336 pp., 6.125 x 9.25, 10 illus., 1 map, appends., notes, index
Paperback ISBN: 978-0-8078-7204-8
Published: September 2011
eBook ISBN: 978-0-8078-6910-9
Published: September 2011
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Awards & distinctions
2012 Willie Lee Rose Prize, Southern Association for Women Historians
Finalist, 2012 Great Plains Distinguished Book Prize, Center for Great Plains Studies
Honorable Mention, 2012 Erminie Wheeler-Voeglin Book Award, American Society for Ethnohistory
Emphasizing Cherokee agency, Stremlau reveals that Cherokee families' organization, cultural values, and social and economic practices allowed them to adapt to private land ownership by incorporating elements of the new system into existing domestic and community-based economies. Drawing on evidence from a range of sources, including Cherokee and United States censuses, federal and tribal records, local newspapers, maps, county probate records, family histories, and contemporary oral histories, Stremlau demonstrates that Cherokee management of land perpetuated the values and behaviors associated with their sense of kinship, therefore uniting extended families. And, although the loss of access to land and communal resources slowly impoverished the region, it reinforced the Cherokees' interdependence. Stremlau argues that the persistence of extended family bonds allowed indigenous communities to retain a collective focus and resist aspects of federal assimilation policy during a period of great social upheaval.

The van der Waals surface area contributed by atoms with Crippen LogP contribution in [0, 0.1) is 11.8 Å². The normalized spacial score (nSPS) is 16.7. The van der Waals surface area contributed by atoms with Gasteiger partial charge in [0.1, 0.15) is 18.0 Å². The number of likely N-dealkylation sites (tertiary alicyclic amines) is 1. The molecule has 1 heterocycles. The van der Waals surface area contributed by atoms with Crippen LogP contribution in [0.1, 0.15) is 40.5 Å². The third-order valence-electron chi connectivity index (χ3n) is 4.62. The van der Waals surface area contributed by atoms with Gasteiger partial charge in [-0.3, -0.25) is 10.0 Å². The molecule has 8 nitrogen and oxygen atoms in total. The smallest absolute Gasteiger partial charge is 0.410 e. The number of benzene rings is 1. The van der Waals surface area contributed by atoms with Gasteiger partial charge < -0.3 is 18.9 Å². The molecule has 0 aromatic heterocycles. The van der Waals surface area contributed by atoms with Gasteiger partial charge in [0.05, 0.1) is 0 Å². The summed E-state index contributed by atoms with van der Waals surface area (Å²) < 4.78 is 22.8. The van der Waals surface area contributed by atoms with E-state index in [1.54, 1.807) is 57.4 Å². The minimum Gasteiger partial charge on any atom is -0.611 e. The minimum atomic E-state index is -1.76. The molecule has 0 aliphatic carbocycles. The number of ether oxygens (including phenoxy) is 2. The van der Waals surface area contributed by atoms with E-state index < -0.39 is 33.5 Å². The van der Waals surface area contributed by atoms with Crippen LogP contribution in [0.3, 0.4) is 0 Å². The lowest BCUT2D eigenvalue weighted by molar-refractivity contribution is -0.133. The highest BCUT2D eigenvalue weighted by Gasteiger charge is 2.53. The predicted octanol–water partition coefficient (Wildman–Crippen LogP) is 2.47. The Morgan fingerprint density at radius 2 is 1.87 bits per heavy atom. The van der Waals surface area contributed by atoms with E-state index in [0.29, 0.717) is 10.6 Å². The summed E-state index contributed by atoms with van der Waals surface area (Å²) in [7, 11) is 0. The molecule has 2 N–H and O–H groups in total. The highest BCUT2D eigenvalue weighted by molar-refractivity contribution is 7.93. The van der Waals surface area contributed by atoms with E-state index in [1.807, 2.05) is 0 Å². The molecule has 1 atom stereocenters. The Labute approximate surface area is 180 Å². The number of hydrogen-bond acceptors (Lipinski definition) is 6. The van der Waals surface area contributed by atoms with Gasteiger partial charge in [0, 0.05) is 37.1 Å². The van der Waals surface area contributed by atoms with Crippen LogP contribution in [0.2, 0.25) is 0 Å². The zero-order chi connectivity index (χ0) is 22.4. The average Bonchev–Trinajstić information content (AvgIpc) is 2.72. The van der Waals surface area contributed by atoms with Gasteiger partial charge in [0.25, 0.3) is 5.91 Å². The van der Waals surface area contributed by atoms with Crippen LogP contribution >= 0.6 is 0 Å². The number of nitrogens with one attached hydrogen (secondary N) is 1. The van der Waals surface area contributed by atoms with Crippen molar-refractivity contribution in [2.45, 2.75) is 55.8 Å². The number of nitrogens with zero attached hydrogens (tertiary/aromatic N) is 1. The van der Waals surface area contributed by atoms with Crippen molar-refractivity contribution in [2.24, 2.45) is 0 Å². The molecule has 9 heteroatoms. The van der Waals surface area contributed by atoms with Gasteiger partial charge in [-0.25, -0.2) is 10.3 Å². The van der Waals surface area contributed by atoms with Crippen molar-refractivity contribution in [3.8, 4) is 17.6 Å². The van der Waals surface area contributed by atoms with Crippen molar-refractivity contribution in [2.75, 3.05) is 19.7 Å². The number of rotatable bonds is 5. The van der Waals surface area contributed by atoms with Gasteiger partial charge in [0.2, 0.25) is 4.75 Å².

A project of First Peoples: New Directions in Indigenous Studies
About the Author
Rose Stremlau is assistant professor of history and American Indian studies at the University of North Carolina at Pembroke.
For more information about Rose Stremlau, visit the Author Page.
“The reader will not be disappointed by her treatment of the Cherokee history of retaining as much of culture as possible.”--Natives News
"Highly recommended, especially for Native American history and studies shelves."--The Midwest Book Review
“[In explaining] how the Cherokee family allowed the tribe to survive multiple generations of duress, this work succeeds more than admirably.”--Indigenous Peoples Issues & Resources
"Stremlau draws on a wide range of sources generated both within the Cherokee Nation and by the federal govemment from roughly 1880 to 1930."--North Carolina Historical Review
“Stremlau works hard to perform a scholarly balancing act; her work demonstrates the ‘affection and joy’ of Cherokee families who adapted to and survived a policy that despite their resilience resulted in the exploitation and economic devastation of Cherokee communities.”--Journal of American History
“Stremlau’s book is an exceptional example of the best new work being done in Indigenous studies today.”--Great Plains Quarterly